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I recently started to learn how to use openCL to speed up some part of my code. So far the speed gain is impressive. In one case the code ran up to 50X faster than on the CPU. However I wonder if can start using this code in a production environnement. The reason is that the first time that I tried to run the example code, nothing worked. I was able to make it run by downloading the driver on the Nvidia openCL SDK download page (I have a Geforce GTX260). It gave me a blue during installation but after that I was able to run the example program and create my own code.

Does the fact that it didn't work "out of the box" for me mean that the mainstream drivers does not yet support it, despite the fact that it is specifically written that it does on the driver download page? What about ATI support? Will everyone have to download the special driver that gave me a blue screen on install?

In short, is openCL ready for production code?

If someone can give me some details, I'd like to know. Does anyone has been able to run a simple program on a number of different device without installing anything SDK related?

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I don't know how production ready openCL is, but be sure and design your application so that it can detect openCL and use traditional CPU methods if not available, and so that the user can easily force regular CPU computations. – Eric J. Feb 23 '10 at 3:51
I know you already credited the "go over to Khronos forum for the answer" but if you do that, you won't get people pointing out what MS is doing. I have the exact same dilemma...I have some GPU code that is necessary for something I do but am clueless how to delivery an actual reusable tool to customers. If you are doing GPU code that you want to deploy on customer boxes you have two choices 1) Use OpenCL on Snow Leopard on a mac, or 2) use DirectCompute and require Windows 7 + DirectX 11 – K. Brafford Mar 5 '10 at 3:03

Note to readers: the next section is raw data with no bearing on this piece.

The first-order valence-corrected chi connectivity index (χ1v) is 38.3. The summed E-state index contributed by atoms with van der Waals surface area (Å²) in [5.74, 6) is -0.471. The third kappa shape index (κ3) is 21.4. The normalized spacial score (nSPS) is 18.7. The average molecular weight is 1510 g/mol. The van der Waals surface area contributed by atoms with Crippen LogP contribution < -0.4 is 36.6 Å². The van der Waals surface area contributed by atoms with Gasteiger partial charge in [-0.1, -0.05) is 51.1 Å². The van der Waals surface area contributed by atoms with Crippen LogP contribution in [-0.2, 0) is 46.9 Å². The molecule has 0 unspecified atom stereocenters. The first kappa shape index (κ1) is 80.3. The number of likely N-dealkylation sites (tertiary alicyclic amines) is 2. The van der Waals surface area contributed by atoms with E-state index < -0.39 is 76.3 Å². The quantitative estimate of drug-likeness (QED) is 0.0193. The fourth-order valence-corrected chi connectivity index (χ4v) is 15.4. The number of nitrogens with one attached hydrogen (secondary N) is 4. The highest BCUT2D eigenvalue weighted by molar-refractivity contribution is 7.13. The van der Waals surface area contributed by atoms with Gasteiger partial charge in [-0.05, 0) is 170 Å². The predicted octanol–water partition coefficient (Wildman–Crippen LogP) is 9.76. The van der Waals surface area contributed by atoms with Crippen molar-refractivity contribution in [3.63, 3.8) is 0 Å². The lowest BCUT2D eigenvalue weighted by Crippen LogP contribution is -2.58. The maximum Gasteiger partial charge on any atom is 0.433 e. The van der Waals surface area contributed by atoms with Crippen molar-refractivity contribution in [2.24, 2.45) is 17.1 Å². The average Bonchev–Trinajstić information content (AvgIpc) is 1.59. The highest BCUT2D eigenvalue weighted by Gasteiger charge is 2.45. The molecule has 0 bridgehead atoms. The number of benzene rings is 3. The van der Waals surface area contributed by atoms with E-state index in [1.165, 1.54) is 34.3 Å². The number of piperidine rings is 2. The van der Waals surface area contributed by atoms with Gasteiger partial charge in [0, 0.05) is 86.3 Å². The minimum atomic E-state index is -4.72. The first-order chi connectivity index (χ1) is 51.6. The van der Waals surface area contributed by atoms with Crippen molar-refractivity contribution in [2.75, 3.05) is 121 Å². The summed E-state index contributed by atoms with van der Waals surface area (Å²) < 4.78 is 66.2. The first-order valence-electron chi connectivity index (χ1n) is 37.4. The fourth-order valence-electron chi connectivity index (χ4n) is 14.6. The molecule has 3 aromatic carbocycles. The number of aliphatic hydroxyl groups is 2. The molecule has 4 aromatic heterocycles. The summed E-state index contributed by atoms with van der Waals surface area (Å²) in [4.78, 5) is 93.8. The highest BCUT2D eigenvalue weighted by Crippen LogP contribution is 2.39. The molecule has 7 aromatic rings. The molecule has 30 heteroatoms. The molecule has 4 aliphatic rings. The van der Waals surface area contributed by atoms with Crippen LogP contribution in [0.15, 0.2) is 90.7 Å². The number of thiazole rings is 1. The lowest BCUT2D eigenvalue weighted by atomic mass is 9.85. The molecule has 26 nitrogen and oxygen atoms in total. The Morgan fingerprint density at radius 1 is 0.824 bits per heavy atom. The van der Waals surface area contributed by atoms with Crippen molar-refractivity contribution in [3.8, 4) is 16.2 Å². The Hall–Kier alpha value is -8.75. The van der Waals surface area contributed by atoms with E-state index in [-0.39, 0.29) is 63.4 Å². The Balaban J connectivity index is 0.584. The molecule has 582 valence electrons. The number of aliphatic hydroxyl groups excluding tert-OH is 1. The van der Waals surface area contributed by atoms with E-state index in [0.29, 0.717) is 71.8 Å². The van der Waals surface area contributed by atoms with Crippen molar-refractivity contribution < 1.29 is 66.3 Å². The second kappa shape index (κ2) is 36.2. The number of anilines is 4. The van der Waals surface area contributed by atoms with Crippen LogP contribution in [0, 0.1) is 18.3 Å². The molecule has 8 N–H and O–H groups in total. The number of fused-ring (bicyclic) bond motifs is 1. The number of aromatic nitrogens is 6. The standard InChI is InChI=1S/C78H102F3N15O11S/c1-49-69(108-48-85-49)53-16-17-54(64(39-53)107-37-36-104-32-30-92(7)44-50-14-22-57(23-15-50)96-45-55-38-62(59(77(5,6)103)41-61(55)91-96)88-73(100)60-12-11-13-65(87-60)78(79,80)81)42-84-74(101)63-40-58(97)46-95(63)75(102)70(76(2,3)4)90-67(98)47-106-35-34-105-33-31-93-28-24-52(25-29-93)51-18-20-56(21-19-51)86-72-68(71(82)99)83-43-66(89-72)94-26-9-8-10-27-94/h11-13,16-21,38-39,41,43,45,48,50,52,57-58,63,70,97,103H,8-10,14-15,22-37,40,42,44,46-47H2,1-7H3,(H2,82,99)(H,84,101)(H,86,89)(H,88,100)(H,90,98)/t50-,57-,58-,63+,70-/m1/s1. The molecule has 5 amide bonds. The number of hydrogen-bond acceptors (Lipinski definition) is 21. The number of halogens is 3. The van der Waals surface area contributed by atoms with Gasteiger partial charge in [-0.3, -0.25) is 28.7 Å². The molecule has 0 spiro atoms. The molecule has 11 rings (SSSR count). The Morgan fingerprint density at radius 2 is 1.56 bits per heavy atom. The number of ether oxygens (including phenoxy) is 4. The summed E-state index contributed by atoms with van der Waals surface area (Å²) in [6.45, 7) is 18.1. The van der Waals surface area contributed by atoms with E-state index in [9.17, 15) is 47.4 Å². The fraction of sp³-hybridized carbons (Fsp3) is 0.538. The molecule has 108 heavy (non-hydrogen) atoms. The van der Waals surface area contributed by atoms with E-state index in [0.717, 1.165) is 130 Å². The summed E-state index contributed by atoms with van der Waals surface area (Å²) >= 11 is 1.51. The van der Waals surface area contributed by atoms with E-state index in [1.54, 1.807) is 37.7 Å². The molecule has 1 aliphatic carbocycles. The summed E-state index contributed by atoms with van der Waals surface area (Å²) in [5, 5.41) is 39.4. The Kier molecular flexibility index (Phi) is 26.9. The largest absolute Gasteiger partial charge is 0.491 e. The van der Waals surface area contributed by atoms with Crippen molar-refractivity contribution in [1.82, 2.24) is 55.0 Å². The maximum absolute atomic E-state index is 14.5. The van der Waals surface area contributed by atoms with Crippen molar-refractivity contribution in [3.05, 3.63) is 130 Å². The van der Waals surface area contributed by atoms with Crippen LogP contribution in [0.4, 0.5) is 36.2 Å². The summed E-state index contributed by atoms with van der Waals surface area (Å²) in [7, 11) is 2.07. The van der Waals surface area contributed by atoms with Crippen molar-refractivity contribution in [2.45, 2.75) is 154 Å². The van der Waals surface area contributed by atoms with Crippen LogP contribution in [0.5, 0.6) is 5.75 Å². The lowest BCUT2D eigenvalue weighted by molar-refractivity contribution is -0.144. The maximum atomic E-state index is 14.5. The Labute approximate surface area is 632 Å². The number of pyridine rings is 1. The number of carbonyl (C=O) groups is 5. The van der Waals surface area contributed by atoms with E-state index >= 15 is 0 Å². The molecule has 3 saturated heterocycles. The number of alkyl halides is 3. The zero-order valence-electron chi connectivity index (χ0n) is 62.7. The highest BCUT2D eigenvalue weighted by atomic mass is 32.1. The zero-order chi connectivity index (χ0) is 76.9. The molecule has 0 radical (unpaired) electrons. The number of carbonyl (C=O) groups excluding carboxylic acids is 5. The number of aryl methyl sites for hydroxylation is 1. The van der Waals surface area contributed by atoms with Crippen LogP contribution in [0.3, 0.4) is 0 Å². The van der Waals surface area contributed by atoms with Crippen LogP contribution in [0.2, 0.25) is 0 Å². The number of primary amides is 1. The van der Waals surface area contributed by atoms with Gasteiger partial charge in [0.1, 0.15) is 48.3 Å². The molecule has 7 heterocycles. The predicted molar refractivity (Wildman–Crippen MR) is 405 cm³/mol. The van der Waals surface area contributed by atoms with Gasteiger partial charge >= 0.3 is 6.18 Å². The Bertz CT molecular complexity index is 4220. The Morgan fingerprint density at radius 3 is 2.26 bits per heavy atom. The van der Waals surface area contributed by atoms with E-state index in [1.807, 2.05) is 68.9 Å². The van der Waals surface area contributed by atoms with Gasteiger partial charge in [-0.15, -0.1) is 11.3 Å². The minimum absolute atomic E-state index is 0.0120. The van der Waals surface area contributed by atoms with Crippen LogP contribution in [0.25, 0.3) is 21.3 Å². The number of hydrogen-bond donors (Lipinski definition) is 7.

up vote 3 down vote accepted

You may find an accurate answer on the OpenCL forums on the Khronos Group message boards. The OpenCL work group hangs out there regularly.

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You may want to consider trying DirectCompute (Microsoft's version of GPU programming) or doing your OpenCL work on a Snow Leopard Mac. Those are the two ways (that I know of) that you can deliver a GPU programming solution to another user without any driver or other installation hassle.

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Does anyone has been able to run a simple program on a number of different device without installing anything SDK related?

Nop. For instance, on ATI's GPUs end-users need to install ATI Stream SDK in order to run OpenCL code (just having an up-to-date graphics driver is not sufficient).

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